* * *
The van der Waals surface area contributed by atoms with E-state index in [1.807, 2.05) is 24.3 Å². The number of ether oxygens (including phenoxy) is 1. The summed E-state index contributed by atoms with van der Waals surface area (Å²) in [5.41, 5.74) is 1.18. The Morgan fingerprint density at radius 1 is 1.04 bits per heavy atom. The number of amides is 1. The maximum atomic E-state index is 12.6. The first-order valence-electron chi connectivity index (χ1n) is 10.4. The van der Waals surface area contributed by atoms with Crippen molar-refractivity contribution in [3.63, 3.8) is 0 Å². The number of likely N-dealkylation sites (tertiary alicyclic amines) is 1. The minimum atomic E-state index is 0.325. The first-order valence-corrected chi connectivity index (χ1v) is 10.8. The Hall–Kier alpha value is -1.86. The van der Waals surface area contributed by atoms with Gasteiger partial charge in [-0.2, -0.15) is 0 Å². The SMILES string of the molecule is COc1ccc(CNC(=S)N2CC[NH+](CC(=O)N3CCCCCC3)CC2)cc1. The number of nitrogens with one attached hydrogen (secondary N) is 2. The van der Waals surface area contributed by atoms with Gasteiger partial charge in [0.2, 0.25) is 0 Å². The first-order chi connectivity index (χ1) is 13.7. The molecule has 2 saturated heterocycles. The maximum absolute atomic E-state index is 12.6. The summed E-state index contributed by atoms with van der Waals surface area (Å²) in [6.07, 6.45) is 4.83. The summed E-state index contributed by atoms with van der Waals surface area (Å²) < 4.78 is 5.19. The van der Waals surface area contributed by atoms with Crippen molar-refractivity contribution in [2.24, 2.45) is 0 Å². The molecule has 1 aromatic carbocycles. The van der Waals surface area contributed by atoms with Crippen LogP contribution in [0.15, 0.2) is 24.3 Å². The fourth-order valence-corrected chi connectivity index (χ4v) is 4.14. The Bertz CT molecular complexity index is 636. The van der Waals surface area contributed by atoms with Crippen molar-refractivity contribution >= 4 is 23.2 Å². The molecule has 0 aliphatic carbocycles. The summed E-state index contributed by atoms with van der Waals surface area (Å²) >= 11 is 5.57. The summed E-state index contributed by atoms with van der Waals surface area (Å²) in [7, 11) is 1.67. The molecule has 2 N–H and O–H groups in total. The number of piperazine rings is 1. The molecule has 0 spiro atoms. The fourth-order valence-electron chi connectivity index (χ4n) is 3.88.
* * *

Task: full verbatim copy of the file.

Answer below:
The van der Waals surface area contributed by atoms with E-state index in [1.807, 2.05) is 24.3 Å². The number of ether oxygens (including phenoxy) is 1. The summed E-state index contributed by atoms with van der Waals surface area (Å²) in [5.41, 5.74) is 1.18. The Morgan fingerprint density at radius 1 is 1.04 bits per heavy atom. The number of amides is 1. The maximum atomic E-state index is 12.6. The first-order valence-electron chi connectivity index (χ1n) is 10.4. The van der Waals surface area contributed by atoms with Crippen molar-refractivity contribution in [3.63, 3.8) is 0 Å². The number of likely N-dealkylation sites (tertiary alicyclic amines) is 1. The minimum atomic E-state index is 0.325. The first-order valence-corrected chi connectivity index (χ1v) is 10.8. The Hall–Kier alpha value is -1.86. The van der Waals surface area contributed by atoms with Gasteiger partial charge in [-0.2, -0.15) is 0 Å². The SMILES string of the molecule is COc1ccc(CNC(=S)N2CC[NH+](CC(=O)N3CCCCCC3)CC2)cc1. The number of nitrogens with one attached hydrogen (secondary N) is 2. The van der Waals surface area contributed by atoms with Gasteiger partial charge in [0.2, 0.25) is 0 Å². The first-order chi connectivity index (χ1) is 13.7. The molecule has 2 saturated heterocycles. The maximum absolute atomic E-state index is 12.6. The summed E-state index contributed by atoms with van der Waals surface area (Å²) in [6.07, 6.45) is 4.83. The summed E-state index contributed by atoms with van der Waals surface area (Å²) < 4.78 is 5.19. The van der Waals surface area contributed by atoms with Crippen molar-refractivity contribution in [2.24, 2.45) is 0 Å². The molecule has 1 aromatic carbocycles. The van der Waals surface area contributed by atoms with Crippen LogP contribution in [0.15, 0.2) is 24.3 Å². The fourth-order valence-corrected chi connectivity index (χ4v) is 4.14. The Bertz CT molecular complexity index is 636. The van der Waals surface area contributed by atoms with Crippen molar-refractivity contribution >= 4 is 23.2 Å². The molecule has 0 aliphatic carbocycles. The summed E-state index contributed by atoms with van der Waals surface area (Å²) >= 11 is 5.57. The summed E-state index contributed by atoms with van der Waals surface area (Å²) in [7, 11) is 1.67. The molecule has 2 N–H and O–H groups in total. The number of piperazine rings is 1. The molecule has 0 spiro atoms. The fourth-order valence-electron chi connectivity index (χ4n) is 3.88.